1000 Green Muslims

I admit it: a big part of Ramadan is eating. Even more than eating, Ramadan is about eating in community. We fill up a plate, then grab a drink and a few utensils. Sometimes we remember a napkin. We sit down next to someone we may see every jummah prayer, but haven’t gotten to know yet. We build personal bridges over many shared meals. After 30 or so days of bumping elbows at iftar tables all over the world, we say goodbye to Ramadan, ending it as a more connected community of believers.

We also leave behind TONS of styrofoam, paper and plastic plates, forks, spoons, knives, cups, napkins & paper towels to pile up in our local trash dumps. I can’t ignore the bags of trash that collect after every beautiful iftar. This has to change. And I know I’m not the only one who believes we Muslims can do better.

After researching reusable dinnerware that would add to the festivity of the occasion while being sustainable, stylish and affordable, I curbed my own family’s impact during Ramadan with what I like to call a Zero-Trash Iftar Kit. And now after testing it out myself, I’d like to share it with my sisters and brothers searching for a way to green their own Ramadans.

Here’s what I came up with:


Every item in your Zero-Trash Iftar Kit will be either a) reusable, b) responsibly-made, c) sustainable or d) all of the above, and will include:

  1. a stainless steel divided food tray
  2. a bamboo fork, knife and spoon
  3. a BPA-free tumbler with straw
  4. a cloth napkin
  5. a reusable bag to carry it all (not shown)

It is my goal to help 1000 Muslims green their Ramadan this year, inshaAllah. God Willing, these Zero-Trash Iftar Kits will make a positive impact on your Ramadan iftars and help continue the community conversations on realigning our faith — Islam — with its sustainable roots.

Buy a Zero-Trash Iftar Kit before Ramadan begins in early July.

6 thoughts on “1000 Green Muslims

  1. ASA! first, I commend you! wow. great idea. For clarity, is the idea to provide this when hosting an iftar, or bring it with you when you are a guest? Seems like the later (which really helps take the burden off the host, especially if its a masjid or other org). Lastly, I’m worried about clean up. What do u recommend as far as not ending up with a bag of sticky smelly dishes to carry around the rest of the night? What did u do?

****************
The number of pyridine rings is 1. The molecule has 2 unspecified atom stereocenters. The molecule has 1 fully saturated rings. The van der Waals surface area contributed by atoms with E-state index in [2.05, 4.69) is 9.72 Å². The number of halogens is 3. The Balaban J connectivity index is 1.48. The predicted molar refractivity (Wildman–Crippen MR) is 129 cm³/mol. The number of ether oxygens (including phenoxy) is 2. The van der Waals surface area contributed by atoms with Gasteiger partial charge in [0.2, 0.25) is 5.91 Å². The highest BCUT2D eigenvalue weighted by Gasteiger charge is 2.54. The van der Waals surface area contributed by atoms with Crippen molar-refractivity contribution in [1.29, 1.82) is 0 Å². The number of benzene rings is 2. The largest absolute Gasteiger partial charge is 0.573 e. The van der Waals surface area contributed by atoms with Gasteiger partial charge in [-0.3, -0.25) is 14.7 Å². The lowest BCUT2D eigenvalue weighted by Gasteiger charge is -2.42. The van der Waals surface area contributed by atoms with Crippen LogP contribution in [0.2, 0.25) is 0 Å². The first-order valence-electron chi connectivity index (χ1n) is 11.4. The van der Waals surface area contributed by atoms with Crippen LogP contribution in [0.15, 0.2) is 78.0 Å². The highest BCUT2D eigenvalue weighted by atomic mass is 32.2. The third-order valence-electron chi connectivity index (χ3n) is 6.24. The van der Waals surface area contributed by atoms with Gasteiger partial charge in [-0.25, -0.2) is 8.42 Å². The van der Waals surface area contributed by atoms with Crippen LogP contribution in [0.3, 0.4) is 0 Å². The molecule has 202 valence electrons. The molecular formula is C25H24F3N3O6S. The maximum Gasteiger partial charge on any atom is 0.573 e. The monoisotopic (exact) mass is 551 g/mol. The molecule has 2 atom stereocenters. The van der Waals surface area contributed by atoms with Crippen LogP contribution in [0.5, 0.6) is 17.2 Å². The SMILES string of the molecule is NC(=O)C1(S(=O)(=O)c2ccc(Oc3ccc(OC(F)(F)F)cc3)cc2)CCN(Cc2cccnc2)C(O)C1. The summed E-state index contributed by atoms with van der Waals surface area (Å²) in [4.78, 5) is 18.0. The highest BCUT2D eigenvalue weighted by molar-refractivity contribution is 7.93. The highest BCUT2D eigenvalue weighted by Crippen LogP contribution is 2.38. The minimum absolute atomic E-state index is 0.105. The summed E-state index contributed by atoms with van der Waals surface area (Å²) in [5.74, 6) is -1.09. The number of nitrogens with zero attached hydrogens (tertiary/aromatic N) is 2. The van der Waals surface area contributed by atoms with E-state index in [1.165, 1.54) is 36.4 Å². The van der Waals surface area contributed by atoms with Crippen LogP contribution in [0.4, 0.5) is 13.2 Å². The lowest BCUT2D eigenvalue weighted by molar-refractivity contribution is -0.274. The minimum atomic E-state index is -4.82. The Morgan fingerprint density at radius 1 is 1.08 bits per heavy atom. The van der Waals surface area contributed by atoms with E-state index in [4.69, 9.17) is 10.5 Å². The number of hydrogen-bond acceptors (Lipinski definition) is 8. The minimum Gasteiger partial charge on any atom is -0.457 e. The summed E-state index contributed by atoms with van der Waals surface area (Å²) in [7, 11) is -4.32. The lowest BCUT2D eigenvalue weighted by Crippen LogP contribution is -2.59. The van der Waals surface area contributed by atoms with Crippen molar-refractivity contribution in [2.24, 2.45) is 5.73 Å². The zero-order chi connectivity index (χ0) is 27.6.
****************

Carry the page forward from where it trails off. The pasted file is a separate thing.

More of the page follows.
Great job coming up with this. Well done.

    • wa alaikum as salaaam Candid Candis! Those are some great questions. Here’s how my family used it: We took our iftar kits to community iftars at the masjid or someone’s home. It’s a good idea to give the hosts or food servers a heads-up on your intentions so there will be no hard feelings or drama. Part of having a Green Ramadan is to eat responsibly, so portion-control is a must. When we shop on an empty stomach we tend to get more that we need. Same goes for iftar. We had to be hyper-conscious of that when self-serving. So after eating our food, we’d usually scrape off what cannot go down the drain into a trash or compost bin, then give everything a quick rinse in the sink. The quick-rinsed dinnerware stays in the bag until we go home. At home, we put everything in the dishwasher. Usually at the end of the week we throw the napkins in the laundry and and wipe the non-porous bag out with a sponge. Thanks for your questions and encouragement.

  2. ASA. I have been encouraging our community to go green during Ramadan for years! I created kits with plate, cup, fork, knife and spoon. You can wash at the masjid or at home. I did use paper napkins though. Now I will add a cloth napkin. I printed flyer about Styrofoam. Some folks just will not try to do better. I LOVE this campaign!

    • wa alaikum as salaam Teresa. Great minds think alike, right? I’ve gotten a lot of great responses to Green Ramadan’s Zero-Trash Iftar Kits, so I know we are not alone in our desire for a greener iftar at the masjid. I applaud your efforts to boost awareness and I LOVE your enthusiasm, mashaAllah.

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